According to TheMarketReports, this segment of the journey cost retailers $30.2 billion globally in 2018, and is expected to skyrocket to $55.2 billion by 2025.

Venture capitalists have recently invested about $28 billion in logistics start-ups worldwide, almost all since 2015, according to a report by McKinsey and Co. About half of that money was spent on startups focused on helping solve the last mile problem.

Thinking inside and outside of the (large warehouse) box

Retailers are increasingly turning to innovation and technology as they re-imagine last-mile fulfilment:

  • Micro-fulfilment centres in stores

The extensive footprint of grocery stores creates an obvious advantage, and as fewer people go into shops, retailers are using them as micro-fulfilment centres.  Proximity to their urban customers enables them to deliver orders from stores, getting their products, particularly those that need to be temperature-controlled, on our doorsteps quickly and easily.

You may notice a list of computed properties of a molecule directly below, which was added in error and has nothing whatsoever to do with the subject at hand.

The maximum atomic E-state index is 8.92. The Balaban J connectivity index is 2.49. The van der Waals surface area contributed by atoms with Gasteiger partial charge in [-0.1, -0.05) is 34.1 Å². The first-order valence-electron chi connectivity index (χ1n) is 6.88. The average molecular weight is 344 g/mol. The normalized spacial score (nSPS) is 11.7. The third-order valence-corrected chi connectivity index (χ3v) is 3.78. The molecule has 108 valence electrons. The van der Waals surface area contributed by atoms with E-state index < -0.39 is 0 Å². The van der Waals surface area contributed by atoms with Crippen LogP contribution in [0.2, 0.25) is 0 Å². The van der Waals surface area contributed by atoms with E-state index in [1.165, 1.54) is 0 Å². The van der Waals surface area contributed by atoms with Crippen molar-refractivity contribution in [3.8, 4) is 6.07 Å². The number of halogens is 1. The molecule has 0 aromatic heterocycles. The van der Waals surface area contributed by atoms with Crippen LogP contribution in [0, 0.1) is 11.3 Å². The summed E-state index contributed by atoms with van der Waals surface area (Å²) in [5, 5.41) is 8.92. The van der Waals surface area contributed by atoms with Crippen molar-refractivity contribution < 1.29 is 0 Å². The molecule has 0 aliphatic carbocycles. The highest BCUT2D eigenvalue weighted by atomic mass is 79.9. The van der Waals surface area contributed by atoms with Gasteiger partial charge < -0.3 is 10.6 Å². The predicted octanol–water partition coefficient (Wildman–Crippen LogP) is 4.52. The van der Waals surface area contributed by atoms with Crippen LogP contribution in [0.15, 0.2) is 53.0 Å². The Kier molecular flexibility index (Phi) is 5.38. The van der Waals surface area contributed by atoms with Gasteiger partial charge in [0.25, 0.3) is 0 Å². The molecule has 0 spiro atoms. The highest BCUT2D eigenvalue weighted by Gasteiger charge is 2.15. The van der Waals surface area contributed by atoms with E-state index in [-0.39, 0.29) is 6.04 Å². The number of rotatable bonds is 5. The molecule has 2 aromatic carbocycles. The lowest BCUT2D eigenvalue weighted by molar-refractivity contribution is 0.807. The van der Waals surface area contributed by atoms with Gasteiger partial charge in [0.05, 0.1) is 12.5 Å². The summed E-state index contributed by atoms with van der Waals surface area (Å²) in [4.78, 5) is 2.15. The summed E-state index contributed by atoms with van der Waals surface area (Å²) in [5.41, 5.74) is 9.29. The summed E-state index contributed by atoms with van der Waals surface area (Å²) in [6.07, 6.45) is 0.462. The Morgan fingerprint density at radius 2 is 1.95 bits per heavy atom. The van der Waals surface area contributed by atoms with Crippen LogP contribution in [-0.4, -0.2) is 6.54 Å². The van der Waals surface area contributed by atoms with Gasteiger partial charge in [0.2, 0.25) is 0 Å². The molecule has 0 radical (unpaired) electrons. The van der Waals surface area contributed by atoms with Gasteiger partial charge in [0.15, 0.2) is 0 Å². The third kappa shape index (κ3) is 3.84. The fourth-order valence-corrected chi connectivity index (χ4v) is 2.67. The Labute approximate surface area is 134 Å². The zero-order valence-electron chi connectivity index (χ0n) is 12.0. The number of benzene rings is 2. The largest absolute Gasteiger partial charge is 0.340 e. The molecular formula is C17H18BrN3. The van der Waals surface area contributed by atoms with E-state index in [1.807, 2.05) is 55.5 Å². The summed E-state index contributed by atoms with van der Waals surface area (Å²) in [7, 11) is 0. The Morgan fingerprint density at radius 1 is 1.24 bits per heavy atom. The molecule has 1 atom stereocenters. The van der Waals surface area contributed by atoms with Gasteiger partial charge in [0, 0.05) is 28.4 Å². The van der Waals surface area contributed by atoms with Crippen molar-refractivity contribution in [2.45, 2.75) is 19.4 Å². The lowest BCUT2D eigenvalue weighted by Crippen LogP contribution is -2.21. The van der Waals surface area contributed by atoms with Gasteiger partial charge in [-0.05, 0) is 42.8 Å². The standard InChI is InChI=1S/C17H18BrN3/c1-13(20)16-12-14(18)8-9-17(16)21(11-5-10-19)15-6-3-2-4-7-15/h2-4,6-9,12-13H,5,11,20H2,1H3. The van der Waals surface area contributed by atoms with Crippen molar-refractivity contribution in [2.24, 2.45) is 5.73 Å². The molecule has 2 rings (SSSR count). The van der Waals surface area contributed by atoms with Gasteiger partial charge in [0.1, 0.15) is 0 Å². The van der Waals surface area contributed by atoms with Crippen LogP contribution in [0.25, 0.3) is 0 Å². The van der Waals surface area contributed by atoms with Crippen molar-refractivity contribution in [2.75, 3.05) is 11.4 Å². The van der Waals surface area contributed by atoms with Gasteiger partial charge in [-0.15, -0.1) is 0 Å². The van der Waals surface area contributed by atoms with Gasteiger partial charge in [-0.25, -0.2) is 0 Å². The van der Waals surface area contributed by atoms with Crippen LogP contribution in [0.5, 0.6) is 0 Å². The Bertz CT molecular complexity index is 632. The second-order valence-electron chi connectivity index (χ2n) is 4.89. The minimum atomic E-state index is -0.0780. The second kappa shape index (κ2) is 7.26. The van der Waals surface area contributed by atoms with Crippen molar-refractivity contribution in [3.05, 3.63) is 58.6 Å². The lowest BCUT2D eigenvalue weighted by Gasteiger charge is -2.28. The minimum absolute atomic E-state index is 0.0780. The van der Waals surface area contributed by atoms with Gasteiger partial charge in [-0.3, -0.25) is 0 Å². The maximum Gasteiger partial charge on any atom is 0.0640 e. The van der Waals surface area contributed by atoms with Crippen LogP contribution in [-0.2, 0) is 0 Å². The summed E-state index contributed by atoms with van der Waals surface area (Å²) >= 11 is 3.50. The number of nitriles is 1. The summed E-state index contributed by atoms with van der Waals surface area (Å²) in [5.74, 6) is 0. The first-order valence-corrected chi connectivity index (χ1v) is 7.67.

Micro fulfillment centres typically include two primary technology components: software management systems which process orders, and the physical infrastructure that often uses robots to pick out items from storage shelves and move them to employees who pack bags. Ocado’s Zoom facility in London is a good example. Offering same-day delivery within a 5km radius, the drive for efficiency and speed is propelling the automation of these facilities.

But this approach is not without its challenges. Many retailers have in-store inventory accuracy of 90 percent or less, compared to an inventory accuracy of 99.9 percent at warehouses. This can lead to a store promising to deliver something quickly they don’t have in stock, creating lasting customer dissatisfaction.